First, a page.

About Time: Fashion and Duration
Metropolitan Museum of Art
The Metropolitan Museum Costume Institute’s 2020 exhibition “About Time: Fashion and Duration” traces a century and a half of fashion—from 1870 to the present. This takes place along a disruptive timeline on the occasion of The Met’s 150th anniversary. Employing Henri Bergson’s concept of la durée (duration), it explores how clothes generate temporal associations that conflate past, present, and future. Virginia Woolf will serve as the “ghost narrator” of the exhibition.
The timeline unfolds in two adjacent galleries fabricated as enormous clock faces and organized around the principle of 60 minutes of fashion. Each “minute” features a pair of garments, with the primary work representing the linear nature of fashion and the secondary work its cyclical character. To illustrate Bergson’s concept of duration—of the past co-existing with the present—the works in each pair are connected through shape, motif, material, pattern, technique, or decoration. For example, a black silk faille princess-line dress from the late 1870s is paired with an Alexander McQueen “Bumster” skirt from 1995. A black silk satin dress with enormous leg-o’-mutton sleeves from the mid-1890s is juxtaposed with a Comme des Garçons deconstructed ensemble from 2004.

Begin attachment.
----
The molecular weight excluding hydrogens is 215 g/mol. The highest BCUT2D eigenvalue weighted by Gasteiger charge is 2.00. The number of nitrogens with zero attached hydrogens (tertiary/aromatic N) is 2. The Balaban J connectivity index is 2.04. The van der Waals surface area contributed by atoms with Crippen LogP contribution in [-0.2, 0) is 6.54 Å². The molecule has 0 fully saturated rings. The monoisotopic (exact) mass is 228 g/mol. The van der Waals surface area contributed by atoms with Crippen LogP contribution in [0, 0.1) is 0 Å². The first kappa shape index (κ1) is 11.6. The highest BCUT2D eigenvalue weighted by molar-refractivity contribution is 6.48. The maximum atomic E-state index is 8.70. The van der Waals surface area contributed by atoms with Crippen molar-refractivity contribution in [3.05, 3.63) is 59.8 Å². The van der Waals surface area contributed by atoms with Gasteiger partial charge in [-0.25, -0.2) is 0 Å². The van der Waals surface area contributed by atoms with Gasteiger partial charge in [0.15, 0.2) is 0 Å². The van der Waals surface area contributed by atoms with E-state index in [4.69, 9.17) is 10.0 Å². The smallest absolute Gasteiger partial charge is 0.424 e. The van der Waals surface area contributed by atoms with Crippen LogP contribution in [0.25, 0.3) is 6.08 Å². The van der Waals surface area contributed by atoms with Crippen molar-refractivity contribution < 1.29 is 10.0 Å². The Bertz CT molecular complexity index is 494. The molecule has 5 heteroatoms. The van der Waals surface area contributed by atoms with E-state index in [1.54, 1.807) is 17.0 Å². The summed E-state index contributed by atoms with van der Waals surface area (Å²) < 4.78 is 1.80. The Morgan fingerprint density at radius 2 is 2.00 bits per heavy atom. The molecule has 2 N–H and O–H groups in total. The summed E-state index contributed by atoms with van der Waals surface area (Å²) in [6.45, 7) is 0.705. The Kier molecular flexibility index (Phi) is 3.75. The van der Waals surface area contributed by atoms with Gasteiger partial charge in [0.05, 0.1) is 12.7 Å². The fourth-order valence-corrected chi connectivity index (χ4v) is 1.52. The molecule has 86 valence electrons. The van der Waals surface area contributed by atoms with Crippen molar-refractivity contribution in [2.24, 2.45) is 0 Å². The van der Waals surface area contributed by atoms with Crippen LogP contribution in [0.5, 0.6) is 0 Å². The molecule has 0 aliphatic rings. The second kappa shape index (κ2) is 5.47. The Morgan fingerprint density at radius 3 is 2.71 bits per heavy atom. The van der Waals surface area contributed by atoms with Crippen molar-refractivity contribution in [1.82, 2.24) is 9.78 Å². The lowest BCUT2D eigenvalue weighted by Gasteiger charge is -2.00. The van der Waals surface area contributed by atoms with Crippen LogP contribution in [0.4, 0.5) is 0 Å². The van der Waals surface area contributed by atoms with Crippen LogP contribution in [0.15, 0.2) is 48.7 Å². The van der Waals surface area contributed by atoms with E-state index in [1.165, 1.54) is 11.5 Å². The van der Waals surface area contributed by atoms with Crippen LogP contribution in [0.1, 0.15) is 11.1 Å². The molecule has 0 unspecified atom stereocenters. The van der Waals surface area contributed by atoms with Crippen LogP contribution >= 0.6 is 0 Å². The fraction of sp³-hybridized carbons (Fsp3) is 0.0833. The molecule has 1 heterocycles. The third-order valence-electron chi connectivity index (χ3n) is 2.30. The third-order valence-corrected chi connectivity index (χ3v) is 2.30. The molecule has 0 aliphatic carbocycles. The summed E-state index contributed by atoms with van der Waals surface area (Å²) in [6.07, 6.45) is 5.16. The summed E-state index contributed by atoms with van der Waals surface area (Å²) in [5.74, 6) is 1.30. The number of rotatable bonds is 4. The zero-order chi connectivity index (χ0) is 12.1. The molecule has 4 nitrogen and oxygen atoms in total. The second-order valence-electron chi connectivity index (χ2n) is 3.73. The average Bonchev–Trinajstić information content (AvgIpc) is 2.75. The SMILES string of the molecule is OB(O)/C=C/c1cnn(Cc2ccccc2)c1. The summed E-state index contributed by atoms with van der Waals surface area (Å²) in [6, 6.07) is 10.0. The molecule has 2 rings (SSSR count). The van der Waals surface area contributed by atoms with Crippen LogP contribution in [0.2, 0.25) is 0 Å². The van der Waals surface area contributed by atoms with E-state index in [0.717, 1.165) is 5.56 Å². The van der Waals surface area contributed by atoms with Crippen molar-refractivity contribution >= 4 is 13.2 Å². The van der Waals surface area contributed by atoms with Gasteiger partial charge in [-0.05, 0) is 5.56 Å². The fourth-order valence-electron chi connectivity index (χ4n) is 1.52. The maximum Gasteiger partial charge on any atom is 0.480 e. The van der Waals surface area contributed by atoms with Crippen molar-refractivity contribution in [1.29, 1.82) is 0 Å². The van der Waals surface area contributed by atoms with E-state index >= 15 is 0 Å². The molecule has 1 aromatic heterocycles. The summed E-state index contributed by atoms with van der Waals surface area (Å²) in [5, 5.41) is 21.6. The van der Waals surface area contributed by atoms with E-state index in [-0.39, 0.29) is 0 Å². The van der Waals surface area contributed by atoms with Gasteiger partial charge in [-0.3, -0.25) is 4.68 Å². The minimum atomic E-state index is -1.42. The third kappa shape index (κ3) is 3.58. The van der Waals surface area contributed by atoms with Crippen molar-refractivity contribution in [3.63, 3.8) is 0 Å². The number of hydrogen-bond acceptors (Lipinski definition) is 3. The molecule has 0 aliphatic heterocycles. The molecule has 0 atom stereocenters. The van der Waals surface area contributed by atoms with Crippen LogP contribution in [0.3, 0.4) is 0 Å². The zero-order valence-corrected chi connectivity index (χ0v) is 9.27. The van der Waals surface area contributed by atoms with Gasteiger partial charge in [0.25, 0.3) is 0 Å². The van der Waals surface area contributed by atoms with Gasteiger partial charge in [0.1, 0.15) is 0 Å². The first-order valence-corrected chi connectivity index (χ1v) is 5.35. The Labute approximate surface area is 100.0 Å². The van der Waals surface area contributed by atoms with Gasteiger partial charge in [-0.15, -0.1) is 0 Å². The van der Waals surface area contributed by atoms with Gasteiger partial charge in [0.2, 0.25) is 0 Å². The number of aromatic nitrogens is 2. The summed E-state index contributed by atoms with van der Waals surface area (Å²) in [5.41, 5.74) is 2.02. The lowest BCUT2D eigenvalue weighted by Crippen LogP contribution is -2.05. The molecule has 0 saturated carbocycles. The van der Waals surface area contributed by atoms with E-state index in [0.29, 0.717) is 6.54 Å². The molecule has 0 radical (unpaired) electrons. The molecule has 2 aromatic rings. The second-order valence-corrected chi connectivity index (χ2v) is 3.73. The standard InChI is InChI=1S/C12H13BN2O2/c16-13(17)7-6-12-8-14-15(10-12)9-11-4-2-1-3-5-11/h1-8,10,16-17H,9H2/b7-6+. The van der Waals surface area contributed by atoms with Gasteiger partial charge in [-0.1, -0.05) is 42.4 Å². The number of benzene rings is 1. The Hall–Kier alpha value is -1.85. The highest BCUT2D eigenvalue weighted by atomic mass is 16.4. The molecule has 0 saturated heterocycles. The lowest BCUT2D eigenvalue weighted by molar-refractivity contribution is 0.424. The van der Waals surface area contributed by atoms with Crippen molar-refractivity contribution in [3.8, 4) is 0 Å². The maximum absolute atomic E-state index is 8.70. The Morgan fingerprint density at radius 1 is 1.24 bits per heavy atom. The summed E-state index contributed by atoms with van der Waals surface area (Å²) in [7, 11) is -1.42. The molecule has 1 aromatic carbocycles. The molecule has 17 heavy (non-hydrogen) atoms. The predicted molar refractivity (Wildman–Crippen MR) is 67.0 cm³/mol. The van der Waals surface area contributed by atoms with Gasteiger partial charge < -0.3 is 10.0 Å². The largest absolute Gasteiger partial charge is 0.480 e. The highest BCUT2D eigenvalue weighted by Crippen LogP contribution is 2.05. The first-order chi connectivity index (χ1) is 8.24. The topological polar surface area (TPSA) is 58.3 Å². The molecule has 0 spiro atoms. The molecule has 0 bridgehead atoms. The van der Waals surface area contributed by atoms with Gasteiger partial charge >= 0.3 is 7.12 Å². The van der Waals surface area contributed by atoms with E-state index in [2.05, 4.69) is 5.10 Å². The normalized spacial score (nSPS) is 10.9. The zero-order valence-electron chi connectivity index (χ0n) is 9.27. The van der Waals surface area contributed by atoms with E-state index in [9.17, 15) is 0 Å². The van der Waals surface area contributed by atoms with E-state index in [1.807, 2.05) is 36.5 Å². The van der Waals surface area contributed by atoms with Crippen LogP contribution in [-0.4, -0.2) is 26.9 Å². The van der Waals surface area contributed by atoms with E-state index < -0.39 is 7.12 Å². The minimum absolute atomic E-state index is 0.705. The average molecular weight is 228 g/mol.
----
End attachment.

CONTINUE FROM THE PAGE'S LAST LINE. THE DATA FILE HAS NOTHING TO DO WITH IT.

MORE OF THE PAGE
All of the garments are black to emphasize changes in silhouette, except at the conclusion of the show. It ends with a white dress from Viktor & Rolf’s spring/summer 2020 haute couture collection, made from upcycled swatches in a patchwork design. This serves as a symbol for the future of fashion with an emphasis on community, collaboration, and sustainability. The dress will float in an “infinity box” surrounded by a “tornado” of swatches, like a Phoenix rising from the ashes.